Six of the study islands where we are studying natural populations of lizards (Image from GoogleEarth).Six of the study islands where we are studying natural populations of lizards (Image from GoogleEarth).Parental effects occur when the phenotype or environment of the parents (typically the mother) influence offspring phenotypes independent of, or interacting with, inherited genes. In other words, parental effects are a form of developmental plasticity that spans generations. Our research addresses how maternal environments (e.g., nutrition, social conditions, age) influence patterns of reproductive investment, and in turn, how investment impacts offspring phenotypes and fitness. We also evaluate the fitness consequences of maternal nest-site choice, which is a behavioral maternal effect that determines the environment that embryos experience during development.

Phenotypic selection in natural populations
The potential for traits to evolve in response to natural selection depends largely on the strength, form and consistency of selection in nature. To quantify phenotypic selection in the wild, we have initiated a large-scale cross-generational study on several populations of brown anole lizards located on islands in Florida's Intracoastal Waterway. These islands provide an outstanding opportunity to assess spatial variation in selection and to assess the temporal consistency of phenotypic selection across generations. We have already manipulated population sex ratios on several islands to assess the effects of this important demographic feature on the strength and form of phenotypic selection. To complement our lab-based studies, we have long-term plans to use these "replicated" islands to address:
  1. critical predictions in sex-ratio theory,
  2. adaptation to variable developmental environments, and
  3. trans-generational effects of the maternal environment in the wild.
  • Evolutionary Biology
  • Seminar in Ecology (Ecology and Evolution of Developmental Plasticity)
  • David Delaney, thesis research: “Behavioral interactions between adult and juvenile brown anoles”
  • Andrew Buckelew, thesis research: “Nutritionally-mediated maternal effects in the brown anole”
  • Corey Cates, thesis research: “Effects of incubation moisture on phenotypes and fitness of lizards”
  • Phillip Pearson, thesis: “Spatial and temporal variation in the thermal environment of lizard nests, and its effect offspring development”
  • Warner DA, "Fitness consequences of maternal and embryonic responses to environmenal variation: Using reptiles as models for studies of developmental plasticity," Integrative and Comparative Biology (forthcoming, 2014).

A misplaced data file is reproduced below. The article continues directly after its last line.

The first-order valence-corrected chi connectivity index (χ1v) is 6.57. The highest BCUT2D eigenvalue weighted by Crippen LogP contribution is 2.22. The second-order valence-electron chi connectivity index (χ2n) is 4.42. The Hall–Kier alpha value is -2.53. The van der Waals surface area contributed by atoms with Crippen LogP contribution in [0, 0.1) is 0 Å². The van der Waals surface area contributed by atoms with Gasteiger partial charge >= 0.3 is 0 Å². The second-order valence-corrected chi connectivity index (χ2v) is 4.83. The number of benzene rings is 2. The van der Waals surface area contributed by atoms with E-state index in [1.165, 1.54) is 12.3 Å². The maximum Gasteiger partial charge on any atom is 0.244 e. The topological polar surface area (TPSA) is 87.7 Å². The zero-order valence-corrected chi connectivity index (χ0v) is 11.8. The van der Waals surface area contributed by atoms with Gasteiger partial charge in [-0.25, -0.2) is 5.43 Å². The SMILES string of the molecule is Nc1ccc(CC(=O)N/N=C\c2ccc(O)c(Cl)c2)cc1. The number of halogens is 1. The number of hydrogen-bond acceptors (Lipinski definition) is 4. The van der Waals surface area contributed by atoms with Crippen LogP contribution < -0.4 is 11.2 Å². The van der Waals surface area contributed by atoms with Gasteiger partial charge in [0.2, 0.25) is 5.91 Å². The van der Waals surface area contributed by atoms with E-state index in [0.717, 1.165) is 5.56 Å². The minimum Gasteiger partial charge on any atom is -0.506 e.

• Warner DA, Addis E, Du WG, Wibbels T, Janzen FJ, "Exogenous application of estradiol to eggs unexpectedly induces male development in two turtle species with temperature-dependent sex determination," General and Comparative Endocrinology (forthcoming, 2014).
  • Warner DA, Lovern MB, "Maternal environments affect offspring viability via an indirect effect of yolk investment on offspring size," Physiological and Biochemical Zoology 87 (2014): 276-87.
  • Warner DA, Uller T, Shine R, "Transgenerational sex determination: the embryonic environment experienced by a male affects offspring sex ratio," Scientific Reports 3 (2013): 2709.
  • Warner DA, Kelly CD, Lovern MB, "Experience affects mating behavior, but does not impact parental reproductive allocation in a lizard," Behavioral Ecology and Sociobiology 67 (2013): 973-83.
  • Warner DA, Mitchell TS, "Does maternal oviposition site influence offspring dispersal to suitable habitat?," Oecologia 172 (2013): 679-88.
  • Warner DA, Moody MA, Telemeco RS, Kolbe JJ, "Egg environments strongly impact embryonic development, but have minimal consequences for hatchling phenotypes in an invasive lizard," Biological Journal of the Linnean Society 105 (2012): 25-41.
  • Warner DA, Shine R, "Interactions among thermal parameters determine offspring sex under temperature-dependent sex determination," Proceedings of the Royal Society of London B 278 (2011): 256-65.
  • Warner DA, Shine R, "The adaptive significance of temperature-dependent sex determination in a reptile," Nature 451 (2008): 566-68.
  • George A. Bartholomew Award, Society for Integrative and Comparative Biology (2014)
  • Young Investigator’s Prize, American Society of Naturalists (2011)
  • Society for Integrative and Comparative Biology
  • Society for the Study of Amphibians and Reptiles
  • Herpetologists’ League